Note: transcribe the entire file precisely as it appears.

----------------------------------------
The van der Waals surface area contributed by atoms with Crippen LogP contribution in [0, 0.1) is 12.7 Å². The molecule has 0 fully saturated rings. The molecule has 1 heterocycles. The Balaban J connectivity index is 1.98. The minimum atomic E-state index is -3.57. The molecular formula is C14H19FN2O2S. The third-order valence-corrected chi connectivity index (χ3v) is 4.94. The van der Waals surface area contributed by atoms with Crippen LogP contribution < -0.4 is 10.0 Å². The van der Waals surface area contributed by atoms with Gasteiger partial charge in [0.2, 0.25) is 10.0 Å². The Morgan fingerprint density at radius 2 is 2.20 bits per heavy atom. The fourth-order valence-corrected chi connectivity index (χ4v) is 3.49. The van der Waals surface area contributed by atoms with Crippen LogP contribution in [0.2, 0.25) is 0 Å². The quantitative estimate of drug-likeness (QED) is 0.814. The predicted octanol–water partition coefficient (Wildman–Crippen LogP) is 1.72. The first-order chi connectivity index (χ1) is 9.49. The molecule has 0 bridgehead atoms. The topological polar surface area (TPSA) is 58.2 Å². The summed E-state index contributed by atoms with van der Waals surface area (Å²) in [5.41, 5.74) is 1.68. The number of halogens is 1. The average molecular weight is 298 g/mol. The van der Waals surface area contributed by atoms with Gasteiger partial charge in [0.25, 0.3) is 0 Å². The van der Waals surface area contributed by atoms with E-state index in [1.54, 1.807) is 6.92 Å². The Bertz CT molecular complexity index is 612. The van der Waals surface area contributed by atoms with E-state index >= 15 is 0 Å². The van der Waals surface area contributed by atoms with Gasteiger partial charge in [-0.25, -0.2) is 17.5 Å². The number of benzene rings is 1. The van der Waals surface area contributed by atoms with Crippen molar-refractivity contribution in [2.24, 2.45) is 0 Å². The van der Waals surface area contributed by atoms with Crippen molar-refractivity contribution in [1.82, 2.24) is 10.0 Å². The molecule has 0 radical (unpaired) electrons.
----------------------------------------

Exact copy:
The van der Waals surface area contributed by atoms with Crippen LogP contribution in [0, 0.1) is 12.7 Å². The molecule has 0 fully saturated rings. The molecule has 1 heterocycles. The Balaban J connectivity index is 1.98. The minimum atomic E-state index is -3.57. The molecular formula is C14H19FN2O2S. The third-order valence-corrected chi connectivity index (χ3v) is 4.94. The van der Waals surface area contributed by atoms with Crippen LogP contribution < -0.4 is 10.0 Å². The van der Waals surface area contributed by atoms with Gasteiger partial charge in [0.2, 0.25) is 10.0 Å². The Morgan fingerprint density at radius 2 is 2.20 bits per heavy atom. The fourth-order valence-corrected chi connectivity index (χ4v) is 3.49. The van der Waals surface area contributed by atoms with Crippen LogP contribution in [0.2, 0.25) is 0 Å². The quantitative estimate of drug-likeness (QED) is 0.814. The predicted octanol–water partition coefficient (Wildman–Crippen LogP) is 1.72. The first-order chi connectivity index (χ1) is 9.49. The molecule has 0 bridgehead atoms. The topological polar surface area (TPSA) is 58.2 Å². The summed E-state index contributed by atoms with van der Waals surface area (Å²) in [5.41, 5.74) is 1.68. The number of halogens is 1. The average molecular weight is 298 g/mol. The van der Waals surface area contributed by atoms with Gasteiger partial charge in [0.25, 0.3) is 0 Å². The van der Waals surface area contributed by atoms with E-state index in [1.54, 1.807) is 6.92 Å². The Bertz CT molecular complexity index is 612. The van der Waals surface area contributed by atoms with E-state index >= 15 is 0 Å². The van der Waals surface area contributed by atoms with Gasteiger partial charge in [-0.25, -0.2) is 17.5 Å². The number of benzene rings is 1. The van der Waals surface area contributed by atoms with Crippen molar-refractivity contribution in [2.24, 2.45) is 0 Å². The van der Waals surface area contributed by atoms with Crippen molar-refractivity contribution in [1.82, 2.24) is 10.0 Å². The molecule has 0 radical (unpaired) electrons.